Author Flannery O’Connor once wrote that when you’re talking about faith to an unbelieving audience, “you have to make your vision apparent by shock—to the hard of hearing you shout, and for the almost-blind, you draw large and startling figures.” Her story “Greenleaf” tells of a landowner named Mrs. May, her hired hand, and an ornery bull. Mrs. May does everything in her power to keep the bull off her property. Finally, she orders her hired hand, to shoot the offending animal. She drives him to where the bull is grazing and sits on her vehicle’s bumper to wait. In a wild turn of events, the bull gallops straight towards Mrs. May, his horn piercing her heart. O’Connor used this shocking story to illustrate how the grace of Christ can seem violent when it pierces hardened hearts.
Hosea 5:8–14 uses similarly shocking word pictures to describe the war exploits of Judah and Israel. Both nations had flexed their military muscle in foolish attempts at self-preservation. So, with graphic detail, God warned them that this would not end well. “Ephraim will be laid waste” (v. 9) and “trampled in judgment” (v. 11). Judah would drown in God’s wrath, poured out “like a flood” (v. 10).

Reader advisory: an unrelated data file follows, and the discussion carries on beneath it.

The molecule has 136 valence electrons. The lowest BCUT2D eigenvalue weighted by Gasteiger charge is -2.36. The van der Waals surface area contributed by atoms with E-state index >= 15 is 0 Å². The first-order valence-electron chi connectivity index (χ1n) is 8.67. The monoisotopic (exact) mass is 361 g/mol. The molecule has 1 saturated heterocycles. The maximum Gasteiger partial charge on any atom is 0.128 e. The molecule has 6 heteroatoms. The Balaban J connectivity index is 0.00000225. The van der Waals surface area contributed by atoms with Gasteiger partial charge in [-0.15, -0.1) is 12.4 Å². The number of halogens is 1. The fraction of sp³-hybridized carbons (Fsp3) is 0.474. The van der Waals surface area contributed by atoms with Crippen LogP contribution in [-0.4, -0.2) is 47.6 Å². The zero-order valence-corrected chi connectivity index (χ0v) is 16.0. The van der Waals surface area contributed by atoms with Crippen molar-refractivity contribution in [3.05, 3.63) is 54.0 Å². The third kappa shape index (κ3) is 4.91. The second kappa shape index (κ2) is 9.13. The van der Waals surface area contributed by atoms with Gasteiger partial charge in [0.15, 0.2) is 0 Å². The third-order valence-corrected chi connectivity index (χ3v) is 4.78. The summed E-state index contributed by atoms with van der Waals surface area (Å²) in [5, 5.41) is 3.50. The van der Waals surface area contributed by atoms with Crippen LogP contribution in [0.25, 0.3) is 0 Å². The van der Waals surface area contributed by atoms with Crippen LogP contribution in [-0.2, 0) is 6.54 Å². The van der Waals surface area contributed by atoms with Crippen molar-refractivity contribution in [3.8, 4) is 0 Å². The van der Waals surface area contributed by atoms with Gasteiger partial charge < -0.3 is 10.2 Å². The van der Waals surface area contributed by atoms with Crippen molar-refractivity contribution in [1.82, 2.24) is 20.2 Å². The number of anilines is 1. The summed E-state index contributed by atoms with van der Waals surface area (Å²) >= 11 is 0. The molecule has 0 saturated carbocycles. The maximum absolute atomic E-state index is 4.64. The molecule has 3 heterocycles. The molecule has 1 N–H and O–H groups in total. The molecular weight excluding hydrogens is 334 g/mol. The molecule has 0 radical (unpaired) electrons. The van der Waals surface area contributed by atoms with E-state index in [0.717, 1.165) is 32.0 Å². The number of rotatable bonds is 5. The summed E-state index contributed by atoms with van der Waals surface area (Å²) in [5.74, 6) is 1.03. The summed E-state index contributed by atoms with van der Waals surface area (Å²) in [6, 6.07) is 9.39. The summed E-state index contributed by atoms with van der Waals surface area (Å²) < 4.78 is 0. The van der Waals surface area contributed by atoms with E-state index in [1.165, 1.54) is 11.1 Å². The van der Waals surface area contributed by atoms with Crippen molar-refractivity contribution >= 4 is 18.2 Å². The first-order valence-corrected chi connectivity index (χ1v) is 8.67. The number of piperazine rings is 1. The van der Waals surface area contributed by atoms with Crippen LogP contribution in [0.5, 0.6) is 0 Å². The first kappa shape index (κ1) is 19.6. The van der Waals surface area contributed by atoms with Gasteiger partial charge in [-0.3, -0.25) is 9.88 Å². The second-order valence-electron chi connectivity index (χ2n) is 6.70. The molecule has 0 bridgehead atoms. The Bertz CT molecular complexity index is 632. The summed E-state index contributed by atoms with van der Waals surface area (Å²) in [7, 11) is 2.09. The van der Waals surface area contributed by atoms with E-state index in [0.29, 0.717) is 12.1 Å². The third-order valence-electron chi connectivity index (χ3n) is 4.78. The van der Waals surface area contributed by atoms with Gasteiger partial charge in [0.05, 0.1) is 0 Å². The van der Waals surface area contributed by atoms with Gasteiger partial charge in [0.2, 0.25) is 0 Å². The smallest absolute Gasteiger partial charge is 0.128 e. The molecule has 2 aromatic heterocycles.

In verse 12, we read more startling comparisons when God described Himself as a “moth” (or “maggot”) and “rot” to His people. God’s people are like a soldier whose open wounds are festering. God was the gangrene, enabling His people to experience the full effect of their sin. The final metaphor for God (v. 14) is a “lion” who would tear them to pieces and carry them off. No one else would rescue them. While Israel and Judah feared earthly enemies, how much more should they have feared God?
>> Hosea’s audience was “blind and hard of hearing.” What about you? What is God trying to show you that you refuse to see? What is God trying to tell you that you refuse to hear?
Lord, in Your mercy, make Your voice heard in spite of us; don’t let our stubbornness hinder Your Spirit’s work of conviction. Unstop our ears to hear the truths You declare.